The role of leucine and its metabolites in protein and energy metabolism

Amino Acids. 2016 Jan;48(1):41-51. doi: 10.1007/s00726-015-2067-1. Epub 2015 Aug 9.


Leucine (Leu) is a nutritionally essential branched-chain amino acid (BCAA) in animal nutrition. It is usually one of the most abundant amino acids in high-quality protein foods. Leu increases protein synthesis through activation of the mammalian target of rapamycin (mTOR) signaling pathway in skeletal muscle, adipose tissue and placental cells. Leu promotes energy metabolism (glucose uptake, mitochondrial biogenesis, and fatty acid oxidation) to provide energy for protein synthesis, while inhibiting protein degradation. Approximately 80 % of Leu is normally used for protein synthesis, while the remainder is converted to α-ketoisocaproate (α-KIC) and β-hydroxy-β-methylbutyrate (HMB) in skeletal muscle. Therefore, it has been hypothesized that some of the functions of Leu are modulated by its metabolites. Both α-KIC and HMB have recently received considerable attention as nutritional supplements used to increase protein synthesis, inhibit protein degradation, and regulate energy homeostasis in a variety of in vitro and in vivo models. Leu and its metabolites hold great promise to enhance the growth and health of animals (including humans, birds and fish).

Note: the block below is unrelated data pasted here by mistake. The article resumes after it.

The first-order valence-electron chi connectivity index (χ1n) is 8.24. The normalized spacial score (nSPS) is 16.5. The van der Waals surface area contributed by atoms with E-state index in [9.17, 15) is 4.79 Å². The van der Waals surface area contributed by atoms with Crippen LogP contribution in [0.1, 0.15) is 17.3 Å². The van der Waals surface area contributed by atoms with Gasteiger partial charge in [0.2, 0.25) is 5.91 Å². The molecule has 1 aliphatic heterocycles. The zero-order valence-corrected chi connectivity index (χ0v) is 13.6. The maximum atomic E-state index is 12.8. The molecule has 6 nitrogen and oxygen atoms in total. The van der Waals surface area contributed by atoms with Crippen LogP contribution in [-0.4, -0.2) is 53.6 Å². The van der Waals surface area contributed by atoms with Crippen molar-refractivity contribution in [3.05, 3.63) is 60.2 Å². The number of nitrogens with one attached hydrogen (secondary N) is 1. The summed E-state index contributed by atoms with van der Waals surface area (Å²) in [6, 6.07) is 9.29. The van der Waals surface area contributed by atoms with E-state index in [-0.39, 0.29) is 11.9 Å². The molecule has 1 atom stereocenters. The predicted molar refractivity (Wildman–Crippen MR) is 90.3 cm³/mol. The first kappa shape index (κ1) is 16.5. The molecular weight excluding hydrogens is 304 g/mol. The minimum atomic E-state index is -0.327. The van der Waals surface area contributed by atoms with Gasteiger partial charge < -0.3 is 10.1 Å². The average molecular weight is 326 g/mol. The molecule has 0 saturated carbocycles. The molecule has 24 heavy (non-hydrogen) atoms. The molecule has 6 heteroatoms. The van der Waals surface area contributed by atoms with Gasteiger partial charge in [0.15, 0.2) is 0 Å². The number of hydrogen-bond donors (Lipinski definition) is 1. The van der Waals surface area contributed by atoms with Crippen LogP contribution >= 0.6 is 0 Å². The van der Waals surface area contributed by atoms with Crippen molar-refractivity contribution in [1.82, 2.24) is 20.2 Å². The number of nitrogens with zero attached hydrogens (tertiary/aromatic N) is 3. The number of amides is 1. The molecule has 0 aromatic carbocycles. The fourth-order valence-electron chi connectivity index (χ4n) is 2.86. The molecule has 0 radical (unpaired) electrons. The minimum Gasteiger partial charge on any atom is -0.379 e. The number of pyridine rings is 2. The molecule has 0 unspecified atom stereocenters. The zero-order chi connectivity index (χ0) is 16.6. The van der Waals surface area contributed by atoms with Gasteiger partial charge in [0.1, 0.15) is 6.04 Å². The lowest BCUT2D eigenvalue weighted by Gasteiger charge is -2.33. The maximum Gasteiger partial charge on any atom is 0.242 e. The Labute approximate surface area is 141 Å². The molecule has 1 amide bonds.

Keywords: Energy homeostasis; Leucine; Pigs; Protein metabolism; α-Ketoisocaproate; β-Hydroxy-β-methylbutyrate.

Publication types

  • Research Support, Non-U.S. Gov't
  • Review

MeSH terms

  • Animals
  • Energy Metabolism*
  • Humans
  • Leucine / metabolism*
  • Muscle, Skeletal / metabolism
  • Protein Biosynthesis*
  • Proteins / metabolism


  • Proteins
  • Leucine